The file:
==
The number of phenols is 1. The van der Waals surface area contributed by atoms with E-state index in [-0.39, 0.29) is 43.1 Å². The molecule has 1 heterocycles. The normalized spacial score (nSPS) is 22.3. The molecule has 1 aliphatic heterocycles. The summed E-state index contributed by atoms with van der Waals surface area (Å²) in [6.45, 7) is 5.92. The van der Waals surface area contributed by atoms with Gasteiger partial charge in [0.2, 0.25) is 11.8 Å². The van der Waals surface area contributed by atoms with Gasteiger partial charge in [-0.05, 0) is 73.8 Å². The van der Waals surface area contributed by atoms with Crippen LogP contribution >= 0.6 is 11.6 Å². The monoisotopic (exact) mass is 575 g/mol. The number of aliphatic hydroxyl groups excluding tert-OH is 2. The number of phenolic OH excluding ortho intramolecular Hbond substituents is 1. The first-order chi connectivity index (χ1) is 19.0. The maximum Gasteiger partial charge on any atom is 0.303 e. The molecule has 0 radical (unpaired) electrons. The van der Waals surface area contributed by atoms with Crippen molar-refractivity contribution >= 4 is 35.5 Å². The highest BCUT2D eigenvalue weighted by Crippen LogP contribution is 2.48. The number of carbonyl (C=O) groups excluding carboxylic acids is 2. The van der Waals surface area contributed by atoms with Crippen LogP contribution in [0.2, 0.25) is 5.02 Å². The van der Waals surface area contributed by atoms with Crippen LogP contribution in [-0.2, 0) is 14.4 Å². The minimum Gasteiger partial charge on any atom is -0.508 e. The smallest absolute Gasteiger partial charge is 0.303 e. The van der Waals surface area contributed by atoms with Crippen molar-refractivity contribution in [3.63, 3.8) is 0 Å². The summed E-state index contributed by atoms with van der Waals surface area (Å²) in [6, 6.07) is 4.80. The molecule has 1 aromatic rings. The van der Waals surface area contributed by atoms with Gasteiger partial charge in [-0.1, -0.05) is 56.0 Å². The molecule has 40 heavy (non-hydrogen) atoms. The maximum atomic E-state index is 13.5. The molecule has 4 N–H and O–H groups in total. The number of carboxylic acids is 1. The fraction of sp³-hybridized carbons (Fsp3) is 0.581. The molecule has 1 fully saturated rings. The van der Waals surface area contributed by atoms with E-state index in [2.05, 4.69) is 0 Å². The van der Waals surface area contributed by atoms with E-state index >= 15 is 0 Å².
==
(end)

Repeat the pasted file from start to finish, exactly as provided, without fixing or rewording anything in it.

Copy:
The number of phenols is 1. The van der Waals surface area contributed by atoms with E-state index in [-0.39, 0.29) is 43.1 Å². The molecule has 1 heterocycles. The normalized spacial score (nSPS) is 22.3. The molecule has 1 aliphatic heterocycles. The summed E-state index contributed by atoms with van der Waals surface area (Å²) in [6.45, 7) is 5.92. The van der Waals surface area contributed by atoms with Gasteiger partial charge in [0.2, 0.25) is 11.8 Å². The van der Waals surface area contributed by atoms with Gasteiger partial charge in [-0.05, 0) is 73.8 Å². The van der Waals surface area contributed by atoms with Crippen LogP contribution >= 0.6 is 11.6 Å². The monoisotopic (exact) mass is 575 g/mol. The number of aliphatic hydroxyl groups excluding tert-OH is 2. The number of phenolic OH excluding ortho intramolecular Hbond substituents is 1. The first-order chi connectivity index (χ1) is 19.0. The maximum Gasteiger partial charge on any atom is 0.303 e. The molecule has 0 radical (unpaired) electrons. The van der Waals surface area contributed by atoms with Crippen molar-refractivity contribution >= 4 is 35.5 Å². The highest BCUT2D eigenvalue weighted by Crippen LogP contribution is 2.48. The number of carbonyl (C=O) groups excluding carboxylic acids is 2. The van der Waals surface area contributed by atoms with Crippen LogP contribution in [0.2, 0.25) is 5.02 Å². The van der Waals surface area contributed by atoms with Crippen LogP contribution in [-0.2, 0) is 14.4 Å². The minimum Gasteiger partial charge on any atom is -0.508 e. The smallest absolute Gasteiger partial charge is 0.303 e. The van der Waals surface area contributed by atoms with Crippen molar-refractivity contribution in [3.63, 3.8) is 0 Å². The summed E-state index contributed by atoms with van der Waals surface area (Å²) in [6, 6.07) is 4.80. The molecule has 1 aromatic rings. The van der Waals surface area contributed by atoms with Gasteiger partial charge in [-0.1, -0.05) is 56.0 Å². The molecule has 40 heavy (non-hydrogen) atoms. The maximum atomic E-state index is 13.5. The molecule has 4 N–H and O–H groups in total. The number of carboxylic acids is 1. The fraction of sp³-hybridized carbons (Fsp3) is 0.581. The molecule has 1 fully saturated rings. The van der Waals surface area contributed by atoms with E-state index in [2.05, 4.69) is 0 Å². The van der Waals surface area contributed by atoms with E-state index >= 15 is 0 Å².